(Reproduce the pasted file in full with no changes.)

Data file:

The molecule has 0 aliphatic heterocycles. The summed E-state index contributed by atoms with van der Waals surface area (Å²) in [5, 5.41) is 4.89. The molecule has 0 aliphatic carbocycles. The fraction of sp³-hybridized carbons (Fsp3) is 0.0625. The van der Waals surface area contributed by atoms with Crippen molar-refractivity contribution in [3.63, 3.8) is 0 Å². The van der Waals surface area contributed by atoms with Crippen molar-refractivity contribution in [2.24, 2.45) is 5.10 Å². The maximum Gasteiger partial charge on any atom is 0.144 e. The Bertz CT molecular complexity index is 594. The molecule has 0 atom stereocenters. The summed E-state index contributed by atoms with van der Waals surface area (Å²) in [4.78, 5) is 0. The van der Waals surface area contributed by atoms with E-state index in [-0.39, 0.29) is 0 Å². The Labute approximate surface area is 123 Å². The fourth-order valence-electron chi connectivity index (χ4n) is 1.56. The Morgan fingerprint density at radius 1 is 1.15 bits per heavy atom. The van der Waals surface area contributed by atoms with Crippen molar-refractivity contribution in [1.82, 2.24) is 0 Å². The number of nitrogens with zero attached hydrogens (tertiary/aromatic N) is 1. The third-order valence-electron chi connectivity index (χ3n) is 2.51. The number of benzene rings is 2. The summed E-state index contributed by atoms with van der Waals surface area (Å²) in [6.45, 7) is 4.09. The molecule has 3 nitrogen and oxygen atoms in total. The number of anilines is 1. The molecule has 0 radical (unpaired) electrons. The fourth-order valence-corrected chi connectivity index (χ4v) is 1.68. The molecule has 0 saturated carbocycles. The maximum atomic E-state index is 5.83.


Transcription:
The molecule has 0 aliphatic heterocycles. The summed E-state index contributed by atoms with van der Waals surface area (Å²) in [5, 5.41) is 4.89. The molecule has 0 aliphatic carbocycles. The fraction of sp³-hybridized carbons (Fsp3) is 0.0625. The van der Waals surface area contributed by atoms with Crippen molar-refractivity contribution in [3.63, 3.8) is 0 Å². The van der Waals surface area contributed by atoms with Crippen molar-refractivity contribution in [2.24, 2.45) is 5.10 Å². The maximum Gasteiger partial charge on any atom is 0.144 e. The Bertz CT molecular complexity index is 594. The molecule has 0 atom stereocenters. The summed E-state index contributed by atoms with van der Waals surface area (Å²) in [4.78, 5) is 0. The van der Waals surface area contributed by atoms with E-state index in [-0.39, 0.29) is 0 Å². The Labute approximate surface area is 123 Å². The fourth-order valence-electron chi connectivity index (χ4n) is 1.56. The Morgan fingerprint density at radius 1 is 1.15 bits per heavy atom. The van der Waals surface area contributed by atoms with Crippen molar-refractivity contribution in [1.82, 2.24) is 0 Å². The number of nitrogens with zero attached hydrogens (tertiary/aromatic N) is 1. The third-order valence-electron chi connectivity index (χ3n) is 2.51. The number of benzene rings is 2. The summed E-state index contributed by atoms with van der Waals surface area (Å²) in [6.45, 7) is 4.09. The molecule has 3 nitrogen and oxygen atoms in total. The number of anilines is 1. The molecule has 0 radical (unpaired) electrons. The fourth-order valence-corrected chi connectivity index (χ4v) is 1.68. The molecule has 0 saturated carbocycles. The maximum atomic E-state index is 5.83.